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Columbia city councilwoman wants tobacco products restricted for those under 21

Leaders in the first city to enact Tobacco 21 say teen smoking has dropped significantly

Columbia city councilwoman wants tobacco products restricted

COLUMBIA, Mo. - Slowly cities across the nation are turning to "Tobacco 21".

Tobacco 21 means only those 21 and older can legally purchase cigarettes and other nicotine products.

After Monday night's council meeting Columbia is now looking to make those changes.

Missouri has the lowest tobacco tax of any state at 17 cents a pack.

After several failed attempts to increase the tobacco tax at the state level, ward one councilwoman Ginny Chadwick, wants action at the local level.

Chadwick told ABC 17 News she feels by increasing the age for those to buy tobacco products will significantly improve the health of Columbia youth.

"We want to do what we can as a municipality to protect the health of our community," said Chadwick.

Smoking is the most preventable cause of disease, disability and death in Missouri according to the Missouri Department of Health and Senior Services.

Data showed 90% of long term smokers started smoking at the age of 18.

"We can amazingly improve our children's health and grandchildren's health right off the bat by passing this law," said Dr. Michael Cooperstock, a pediatrician.  

Jonathan Sessions who is on the Columbia school board told ABC 17 News he is also in favor of the ordinance.

"Moving that age in which it prevents our high school students from giving tobacco to students even younger than the restrictive age is something I'm in favor of," said Sessions.

He said students have already started to write letters to city council members in favor of Tobacco 21.

Chadwick said she knows not everyone is going to be in favor of the ordinance so she is reaching out to other cities for advice on how they successfully enacted Tobacco 21.

It was in Needham, Massachusetts, ten years ago Edward Cosgrove along with two other physicians enacted Tobacco 21.

"We felt if we raised the age to buy tobacco to the same age as alcohol consumption that would have the effect of getting tobacco out of the high school," said Cosgrove.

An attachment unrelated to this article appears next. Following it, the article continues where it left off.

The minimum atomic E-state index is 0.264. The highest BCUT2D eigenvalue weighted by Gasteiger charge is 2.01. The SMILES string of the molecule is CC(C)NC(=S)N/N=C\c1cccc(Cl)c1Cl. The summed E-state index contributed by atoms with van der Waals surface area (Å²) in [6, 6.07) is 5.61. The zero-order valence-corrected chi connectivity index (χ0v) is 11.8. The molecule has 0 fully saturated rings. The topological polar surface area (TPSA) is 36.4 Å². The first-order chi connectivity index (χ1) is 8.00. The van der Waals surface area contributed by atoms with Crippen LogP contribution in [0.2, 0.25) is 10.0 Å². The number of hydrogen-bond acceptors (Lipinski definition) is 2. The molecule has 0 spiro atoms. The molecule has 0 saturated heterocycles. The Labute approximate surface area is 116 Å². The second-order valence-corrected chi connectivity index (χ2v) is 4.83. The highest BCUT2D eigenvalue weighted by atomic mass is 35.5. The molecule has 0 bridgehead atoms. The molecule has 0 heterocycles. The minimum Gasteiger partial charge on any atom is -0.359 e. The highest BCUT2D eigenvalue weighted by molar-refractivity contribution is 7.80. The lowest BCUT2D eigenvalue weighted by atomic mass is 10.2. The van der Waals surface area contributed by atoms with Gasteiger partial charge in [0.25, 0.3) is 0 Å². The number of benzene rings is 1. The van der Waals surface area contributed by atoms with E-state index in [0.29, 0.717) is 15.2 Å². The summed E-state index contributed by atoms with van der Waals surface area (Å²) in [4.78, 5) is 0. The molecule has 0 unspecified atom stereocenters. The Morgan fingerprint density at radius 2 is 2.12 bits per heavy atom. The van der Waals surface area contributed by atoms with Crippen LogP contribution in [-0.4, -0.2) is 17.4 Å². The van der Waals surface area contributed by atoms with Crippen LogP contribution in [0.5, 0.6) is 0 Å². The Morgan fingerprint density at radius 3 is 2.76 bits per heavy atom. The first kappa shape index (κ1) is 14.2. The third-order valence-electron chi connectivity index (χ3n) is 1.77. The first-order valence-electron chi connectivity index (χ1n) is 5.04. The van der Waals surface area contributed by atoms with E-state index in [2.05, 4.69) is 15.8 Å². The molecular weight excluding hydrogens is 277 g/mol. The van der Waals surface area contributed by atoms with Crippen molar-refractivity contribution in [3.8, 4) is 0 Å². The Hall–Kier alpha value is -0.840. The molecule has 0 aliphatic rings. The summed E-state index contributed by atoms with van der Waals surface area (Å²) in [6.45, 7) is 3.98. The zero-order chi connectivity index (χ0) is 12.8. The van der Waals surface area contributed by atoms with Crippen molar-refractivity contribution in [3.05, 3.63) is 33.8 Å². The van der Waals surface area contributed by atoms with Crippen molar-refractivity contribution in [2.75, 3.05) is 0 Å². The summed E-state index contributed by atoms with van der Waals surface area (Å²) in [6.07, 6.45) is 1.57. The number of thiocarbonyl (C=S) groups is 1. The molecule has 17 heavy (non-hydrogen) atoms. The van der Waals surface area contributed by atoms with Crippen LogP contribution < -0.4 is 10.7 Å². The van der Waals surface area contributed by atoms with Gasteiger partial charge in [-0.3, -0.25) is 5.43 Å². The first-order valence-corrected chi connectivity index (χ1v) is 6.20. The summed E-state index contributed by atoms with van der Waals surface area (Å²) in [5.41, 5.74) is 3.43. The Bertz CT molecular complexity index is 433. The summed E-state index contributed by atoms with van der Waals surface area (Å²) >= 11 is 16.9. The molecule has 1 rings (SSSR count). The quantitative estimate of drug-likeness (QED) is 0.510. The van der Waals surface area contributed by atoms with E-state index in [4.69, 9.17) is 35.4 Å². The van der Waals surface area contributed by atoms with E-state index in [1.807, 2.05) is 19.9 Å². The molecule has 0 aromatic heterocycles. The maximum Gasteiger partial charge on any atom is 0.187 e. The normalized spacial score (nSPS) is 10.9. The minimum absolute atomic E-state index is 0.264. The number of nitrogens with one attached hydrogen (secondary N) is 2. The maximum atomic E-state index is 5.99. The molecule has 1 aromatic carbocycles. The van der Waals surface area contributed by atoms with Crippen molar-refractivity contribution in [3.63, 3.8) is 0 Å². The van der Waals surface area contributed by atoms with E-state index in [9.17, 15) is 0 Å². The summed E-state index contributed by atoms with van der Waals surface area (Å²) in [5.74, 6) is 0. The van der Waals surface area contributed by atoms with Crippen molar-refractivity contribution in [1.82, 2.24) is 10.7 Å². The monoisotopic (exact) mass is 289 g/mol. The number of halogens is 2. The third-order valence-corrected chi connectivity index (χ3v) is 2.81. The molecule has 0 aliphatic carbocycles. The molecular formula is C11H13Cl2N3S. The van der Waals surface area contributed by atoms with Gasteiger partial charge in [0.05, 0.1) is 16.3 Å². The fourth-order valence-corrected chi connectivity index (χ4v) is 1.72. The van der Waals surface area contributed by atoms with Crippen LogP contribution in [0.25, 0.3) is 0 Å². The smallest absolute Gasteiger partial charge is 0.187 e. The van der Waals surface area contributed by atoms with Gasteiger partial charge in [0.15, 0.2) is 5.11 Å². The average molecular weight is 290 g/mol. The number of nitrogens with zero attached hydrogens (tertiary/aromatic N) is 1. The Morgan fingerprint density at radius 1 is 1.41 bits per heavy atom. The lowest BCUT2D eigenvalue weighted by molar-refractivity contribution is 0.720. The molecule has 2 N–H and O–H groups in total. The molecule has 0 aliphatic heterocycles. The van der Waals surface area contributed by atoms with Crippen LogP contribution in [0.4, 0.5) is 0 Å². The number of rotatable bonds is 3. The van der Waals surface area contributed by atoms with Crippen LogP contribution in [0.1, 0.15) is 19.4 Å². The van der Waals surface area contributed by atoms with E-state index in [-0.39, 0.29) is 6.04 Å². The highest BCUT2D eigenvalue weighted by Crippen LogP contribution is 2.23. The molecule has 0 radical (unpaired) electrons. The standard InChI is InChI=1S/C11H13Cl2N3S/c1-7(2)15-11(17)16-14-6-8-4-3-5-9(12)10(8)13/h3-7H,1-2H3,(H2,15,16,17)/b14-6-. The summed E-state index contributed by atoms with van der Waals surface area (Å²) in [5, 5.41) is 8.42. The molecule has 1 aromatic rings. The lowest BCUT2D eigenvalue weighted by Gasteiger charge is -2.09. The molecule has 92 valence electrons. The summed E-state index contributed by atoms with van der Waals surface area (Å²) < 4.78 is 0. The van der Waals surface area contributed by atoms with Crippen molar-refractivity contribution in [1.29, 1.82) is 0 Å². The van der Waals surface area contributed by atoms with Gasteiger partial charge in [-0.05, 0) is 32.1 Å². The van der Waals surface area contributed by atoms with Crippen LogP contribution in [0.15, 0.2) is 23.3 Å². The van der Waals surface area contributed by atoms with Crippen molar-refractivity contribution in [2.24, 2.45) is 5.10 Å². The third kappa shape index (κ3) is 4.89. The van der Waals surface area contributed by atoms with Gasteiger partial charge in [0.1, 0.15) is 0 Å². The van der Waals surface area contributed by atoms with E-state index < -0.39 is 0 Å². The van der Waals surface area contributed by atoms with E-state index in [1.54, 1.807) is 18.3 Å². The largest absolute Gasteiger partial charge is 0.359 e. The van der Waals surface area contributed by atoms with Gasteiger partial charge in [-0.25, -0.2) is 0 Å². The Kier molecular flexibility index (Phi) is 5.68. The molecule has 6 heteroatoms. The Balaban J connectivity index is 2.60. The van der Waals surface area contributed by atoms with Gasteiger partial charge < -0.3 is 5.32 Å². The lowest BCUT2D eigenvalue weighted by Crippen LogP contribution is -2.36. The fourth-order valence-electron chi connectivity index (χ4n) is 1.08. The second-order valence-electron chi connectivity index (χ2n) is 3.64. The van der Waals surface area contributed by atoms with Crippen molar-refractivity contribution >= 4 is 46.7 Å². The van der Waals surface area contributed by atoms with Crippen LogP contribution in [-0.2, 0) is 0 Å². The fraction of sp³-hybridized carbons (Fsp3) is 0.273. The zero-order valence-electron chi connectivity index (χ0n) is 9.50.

"They have had a tremendous reduction in their tobacco use, especially in their youth it went from 13 percent to about 7," said Chadwick.

"We have seen the teenage smoking rate drop by half. It is actually better than we ever anticipated," said Cosgrove.

Twenty eight other cities in Massachusetts have jumped on board Tobacco 21.

In New York City those it is illegal for those under 21-years-old to purchase tobacco.

While local governments are stepping up in this effort, Peter Fisher with Tobacco Free Kids said he strongly believes Tobacco 21 will soon make its way to the state level.

"In the smoke free arena a lot of the laws started locally in places like California and Massachusetts, and then spread across the country to the point that thirty states are now completely smoke free," said Fisher.

Traci Kennedy the director of Tobacco Free Missouri said she is hopeful of this possible change in Columbia.

"Boone County is a great place to start with this, and being a resident here I think this is a good place where the policy does have a chance of being successful, because this is a town that puts things like health and education first," said Kennedy.

Dr. Cooperstock would also love to see Tobacco 21 in Columbia.

"It's almost a no brainer in terms of how much can be accomplished for our children's health and future with just a simple change of a number," said Cooperstock.

Chadwick is including electronic cigarettes in the ordinance.

It was last week in the veto session a new law banned e-cigarettes sales to those under the age of 18, but also prevented them from being classified as "tobacco products."

The ordinance will be something the council will vote on.

Chadwick told ABC 17 News before that happens she is requesting recommendations from the Columbia Board of Health and the Substance Abuse Advisory Board to look at the issue objectively.


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